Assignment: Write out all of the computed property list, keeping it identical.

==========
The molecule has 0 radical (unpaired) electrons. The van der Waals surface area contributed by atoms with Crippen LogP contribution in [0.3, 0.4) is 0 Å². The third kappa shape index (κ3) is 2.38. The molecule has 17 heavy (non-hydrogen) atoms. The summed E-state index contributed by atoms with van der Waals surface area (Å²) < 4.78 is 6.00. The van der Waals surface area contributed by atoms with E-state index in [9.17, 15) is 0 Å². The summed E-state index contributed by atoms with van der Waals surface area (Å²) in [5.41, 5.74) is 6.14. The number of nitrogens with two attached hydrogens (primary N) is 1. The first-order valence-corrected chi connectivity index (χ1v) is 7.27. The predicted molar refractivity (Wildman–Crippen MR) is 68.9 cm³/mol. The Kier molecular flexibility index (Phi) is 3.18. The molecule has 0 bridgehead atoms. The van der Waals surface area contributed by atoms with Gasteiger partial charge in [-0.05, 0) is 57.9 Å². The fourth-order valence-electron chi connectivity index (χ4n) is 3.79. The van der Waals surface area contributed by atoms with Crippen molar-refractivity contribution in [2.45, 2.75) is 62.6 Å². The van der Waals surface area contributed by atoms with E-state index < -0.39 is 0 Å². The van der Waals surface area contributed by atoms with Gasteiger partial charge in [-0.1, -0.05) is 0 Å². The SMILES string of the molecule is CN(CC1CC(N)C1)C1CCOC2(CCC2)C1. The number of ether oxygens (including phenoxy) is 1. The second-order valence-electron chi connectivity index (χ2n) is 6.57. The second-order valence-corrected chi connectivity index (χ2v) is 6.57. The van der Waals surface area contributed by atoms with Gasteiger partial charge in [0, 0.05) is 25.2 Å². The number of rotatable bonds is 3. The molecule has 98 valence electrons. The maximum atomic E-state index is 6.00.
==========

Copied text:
The molecule has 0 radical (unpaired) electrons. The van der Waals surface area contributed by atoms with Crippen LogP contribution in [0.3, 0.4) is 0 Å². The third kappa shape index (κ3) is 2.38. The molecule has 17 heavy (non-hydrogen) atoms. The summed E-state index contributed by atoms with van der Waals surface area (Å²) < 4.78 is 6.00. The van der Waals surface area contributed by atoms with E-state index in [9.17, 15) is 0 Å². The summed E-state index contributed by atoms with van der Waals surface area (Å²) in [5.41, 5.74) is 6.14. The number of nitrogens with two attached hydrogens (primary N) is 1. The first-order valence-corrected chi connectivity index (χ1v) is 7.27. The predicted molar refractivity (Wildman–Crippen MR) is 68.9 cm³/mol. The Kier molecular flexibility index (Phi) is 3.18. The molecule has 0 bridgehead atoms. The van der Waals surface area contributed by atoms with Gasteiger partial charge in [-0.05, 0) is 57.9 Å². The fourth-order valence-electron chi connectivity index (χ4n) is 3.79. The van der Waals surface area contributed by atoms with Crippen molar-refractivity contribution in [2.45, 2.75) is 62.6 Å². The van der Waals surface area contributed by atoms with E-state index < -0.39 is 0 Å². The van der Waals surface area contributed by atoms with Gasteiger partial charge in [-0.1, -0.05) is 0 Å². The SMILES string of the molecule is CN(CC1CC(N)C1)C1CCOC2(CCC2)C1. The number of ether oxygens (including phenoxy) is 1. The second-order valence-electron chi connectivity index (χ2n) is 6.57. The second-order valence-corrected chi connectivity index (χ2v) is 6.57. The van der Waals surface area contributed by atoms with Gasteiger partial charge in [0, 0.05) is 25.2 Å². The number of rotatable bonds is 3. The molecule has 98 valence electrons. The maximum atomic E-state index is 6.00.